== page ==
In the passing game, Mariota's favorite targets have been Byron Marshall (621 receptions, 814 yards, 5 TDs) and Devon Allen (41 receptions, 684 yards, 7 TDs), although Dwayne Stanford (37 rec, 557 yds, 6 TDs) and Pharoah Brown (25 rec, 420 yds, 6 TDs) had great success as well.
The Ducks weren't the best defense around this season, giving up 413.8 yards per game, but a lot of that yardage came in garbage time with the outcome having already been determined most weeks. With 34 sacks and 24 takeaways, Oregon was still a dangerous unit with big-play ability.
Some of that playmaking status has been lost with the recent knee injury suffered by star cornerback Ifo Ekpre-Olomu, but others can step up and fill the void in the postseason.
Erick Dargen comes to mind, as the senior defensive back proved to be a ball- hawk this season with a team-best 82 tackles, six interceptions and one forced fumble. Other Oregon defenders of note include senior linebacker Tony Washington (49 tackles, 10 TFL, 5 sacks) and junior linebacker Christian French (22 tackles, 7.5 TFL, 6.5 sacks).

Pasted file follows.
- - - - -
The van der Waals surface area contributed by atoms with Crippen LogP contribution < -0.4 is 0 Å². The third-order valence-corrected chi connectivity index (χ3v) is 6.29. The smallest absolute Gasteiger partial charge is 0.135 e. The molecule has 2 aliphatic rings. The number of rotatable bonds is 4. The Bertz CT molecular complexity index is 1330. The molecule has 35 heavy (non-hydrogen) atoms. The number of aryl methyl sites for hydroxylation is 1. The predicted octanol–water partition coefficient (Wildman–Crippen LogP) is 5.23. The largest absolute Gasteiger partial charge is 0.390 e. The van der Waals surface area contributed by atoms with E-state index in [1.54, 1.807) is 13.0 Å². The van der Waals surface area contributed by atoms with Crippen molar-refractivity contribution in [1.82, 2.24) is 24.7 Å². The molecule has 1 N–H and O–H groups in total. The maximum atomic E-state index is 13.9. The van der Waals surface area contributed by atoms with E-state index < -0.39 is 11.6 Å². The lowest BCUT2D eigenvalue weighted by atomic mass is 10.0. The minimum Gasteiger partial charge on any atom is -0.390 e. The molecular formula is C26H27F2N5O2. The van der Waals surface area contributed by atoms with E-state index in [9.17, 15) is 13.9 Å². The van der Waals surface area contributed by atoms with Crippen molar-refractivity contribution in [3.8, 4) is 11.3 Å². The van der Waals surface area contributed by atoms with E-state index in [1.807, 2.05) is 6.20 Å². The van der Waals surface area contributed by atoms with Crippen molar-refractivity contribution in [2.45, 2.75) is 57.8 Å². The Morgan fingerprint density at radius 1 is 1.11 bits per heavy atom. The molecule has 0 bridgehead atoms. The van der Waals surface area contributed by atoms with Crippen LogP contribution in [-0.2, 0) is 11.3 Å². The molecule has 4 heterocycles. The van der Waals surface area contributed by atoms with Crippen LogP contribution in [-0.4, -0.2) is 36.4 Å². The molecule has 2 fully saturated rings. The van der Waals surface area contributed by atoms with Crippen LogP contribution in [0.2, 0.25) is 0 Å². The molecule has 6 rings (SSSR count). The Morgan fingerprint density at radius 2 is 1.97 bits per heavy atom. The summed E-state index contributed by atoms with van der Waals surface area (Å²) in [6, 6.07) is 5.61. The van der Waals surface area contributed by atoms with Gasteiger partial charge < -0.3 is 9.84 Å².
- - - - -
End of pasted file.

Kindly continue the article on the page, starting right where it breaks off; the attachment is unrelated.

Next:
Helfrich is certainly impressed with what Florida State has been able to accomplish over the last two years.
"It just doesn't happen," Helfrich said. "It's so difficult to have everyone focused for seven days in a row. When you get to 29 weeks, that's extremely, extremely impressive."